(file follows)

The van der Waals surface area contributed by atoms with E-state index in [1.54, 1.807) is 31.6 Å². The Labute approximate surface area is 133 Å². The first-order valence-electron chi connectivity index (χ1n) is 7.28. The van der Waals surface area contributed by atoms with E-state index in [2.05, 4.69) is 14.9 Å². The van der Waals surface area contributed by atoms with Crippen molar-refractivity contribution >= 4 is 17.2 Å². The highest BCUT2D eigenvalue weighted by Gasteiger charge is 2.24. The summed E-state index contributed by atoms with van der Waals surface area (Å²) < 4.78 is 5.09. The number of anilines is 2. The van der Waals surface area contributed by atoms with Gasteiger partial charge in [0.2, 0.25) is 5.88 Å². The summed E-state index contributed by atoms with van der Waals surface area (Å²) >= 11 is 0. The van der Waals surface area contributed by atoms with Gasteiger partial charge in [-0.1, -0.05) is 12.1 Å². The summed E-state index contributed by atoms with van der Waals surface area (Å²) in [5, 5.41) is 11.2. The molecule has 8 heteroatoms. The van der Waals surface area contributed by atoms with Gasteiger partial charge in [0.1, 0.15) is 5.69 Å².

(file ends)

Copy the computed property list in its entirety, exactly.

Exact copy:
The van der Waals surface area contributed by atoms with E-state index in [1.54, 1.807) is 31.6 Å². The Labute approximate surface area is 133 Å². The first-order valence-electron chi connectivity index (χ1n) is 7.28. The van der Waals surface area contributed by atoms with E-state index in [2.05, 4.69) is 14.9 Å². The van der Waals surface area contributed by atoms with Crippen molar-refractivity contribution >= 4 is 17.2 Å². The highest BCUT2D eigenvalue weighted by Gasteiger charge is 2.24. The summed E-state index contributed by atoms with van der Waals surface area (Å²) < 4.78 is 5.09. The number of anilines is 2. The van der Waals surface area contributed by atoms with Gasteiger partial charge in [0.2, 0.25) is 5.88 Å². The summed E-state index contributed by atoms with van der Waals surface area (Å²) >= 11 is 0. The van der Waals surface area contributed by atoms with Gasteiger partial charge in [-0.1, -0.05) is 12.1 Å². The summed E-state index contributed by atoms with van der Waals surface area (Å²) in [5, 5.41) is 11.2. The molecule has 8 heteroatoms. The van der Waals surface area contributed by atoms with Gasteiger partial charge in [0.1, 0.15) is 5.69 Å².